London Underground strike sparks war of words
Commuters in London crowded on to buses or the few available trains to get to work Monday as the latest strike on the Underground sparked a war of words between unions and the transport company.
The National Union of Rail, Maritime and Transport Workers (RMT) insisted the 24-hour strike over job losses, which followed stoppages in September and October, had the most impact yet and accused Transport for London of operating empty "ghost" trains.
But TfL claimed Tube trains were running on 10 out of 11 lines, although most lines were only partially open.
RMT, led by the outspoken Bob Crow, say plans to cut 800 jobs in Tube stations will lead to a deterioration of safety standards, but TfL claim the increased use of swipe card tickets make the changes feasible.
Crow said: "It is clear that they want to bulldoze through their secret plans for unstaffed stations -- a move that we exposed in a key leaked document.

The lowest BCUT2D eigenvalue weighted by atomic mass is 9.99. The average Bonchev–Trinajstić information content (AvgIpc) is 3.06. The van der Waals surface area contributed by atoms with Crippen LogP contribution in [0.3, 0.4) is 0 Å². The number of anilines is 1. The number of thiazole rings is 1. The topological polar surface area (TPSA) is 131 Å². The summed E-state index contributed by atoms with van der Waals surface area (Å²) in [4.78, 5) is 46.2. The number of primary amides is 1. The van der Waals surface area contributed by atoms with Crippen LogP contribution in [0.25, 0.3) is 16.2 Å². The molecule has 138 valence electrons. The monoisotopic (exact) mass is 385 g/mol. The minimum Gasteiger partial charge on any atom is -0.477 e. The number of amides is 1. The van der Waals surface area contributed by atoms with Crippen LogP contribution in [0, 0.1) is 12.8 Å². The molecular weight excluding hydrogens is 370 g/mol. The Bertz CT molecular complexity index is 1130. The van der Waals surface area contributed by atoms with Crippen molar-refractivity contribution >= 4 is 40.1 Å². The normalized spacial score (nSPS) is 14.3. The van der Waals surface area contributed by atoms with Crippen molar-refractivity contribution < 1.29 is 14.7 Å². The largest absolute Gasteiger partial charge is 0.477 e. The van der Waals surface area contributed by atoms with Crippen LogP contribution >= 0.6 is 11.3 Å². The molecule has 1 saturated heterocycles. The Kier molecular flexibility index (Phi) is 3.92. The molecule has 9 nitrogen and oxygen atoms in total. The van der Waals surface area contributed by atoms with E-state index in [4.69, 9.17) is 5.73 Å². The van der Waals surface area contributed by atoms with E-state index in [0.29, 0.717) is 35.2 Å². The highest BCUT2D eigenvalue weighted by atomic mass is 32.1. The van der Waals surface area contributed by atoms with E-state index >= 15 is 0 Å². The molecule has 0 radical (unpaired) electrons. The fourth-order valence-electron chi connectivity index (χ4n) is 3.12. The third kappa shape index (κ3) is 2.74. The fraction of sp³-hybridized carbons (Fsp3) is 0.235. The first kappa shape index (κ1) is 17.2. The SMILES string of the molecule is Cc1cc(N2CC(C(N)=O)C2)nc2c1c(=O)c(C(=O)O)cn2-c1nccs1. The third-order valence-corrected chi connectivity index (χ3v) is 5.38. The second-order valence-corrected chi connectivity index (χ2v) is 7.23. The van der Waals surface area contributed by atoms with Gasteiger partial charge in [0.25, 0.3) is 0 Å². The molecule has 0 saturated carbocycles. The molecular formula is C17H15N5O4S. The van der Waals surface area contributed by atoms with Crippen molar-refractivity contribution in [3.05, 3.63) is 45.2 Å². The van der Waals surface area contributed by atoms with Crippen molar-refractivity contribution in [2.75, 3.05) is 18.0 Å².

"The cuts on the Tube have led to a month of chaos and if we don't stand and fight now there will be far worse to come as the combination of staff cuts and failing infrastructure drags the Underground from crisis to crisis."
Mike Brown, managing director of London Underground and London Rail, said the strike was "pointless", accused unions of trying to hold the company to ransom and called for a negotiated settlement.
"We want an end to this dispute and believe that a resolution will be only achieved through talks, not by further talks to disrupt London," he said.
© 2010 AFP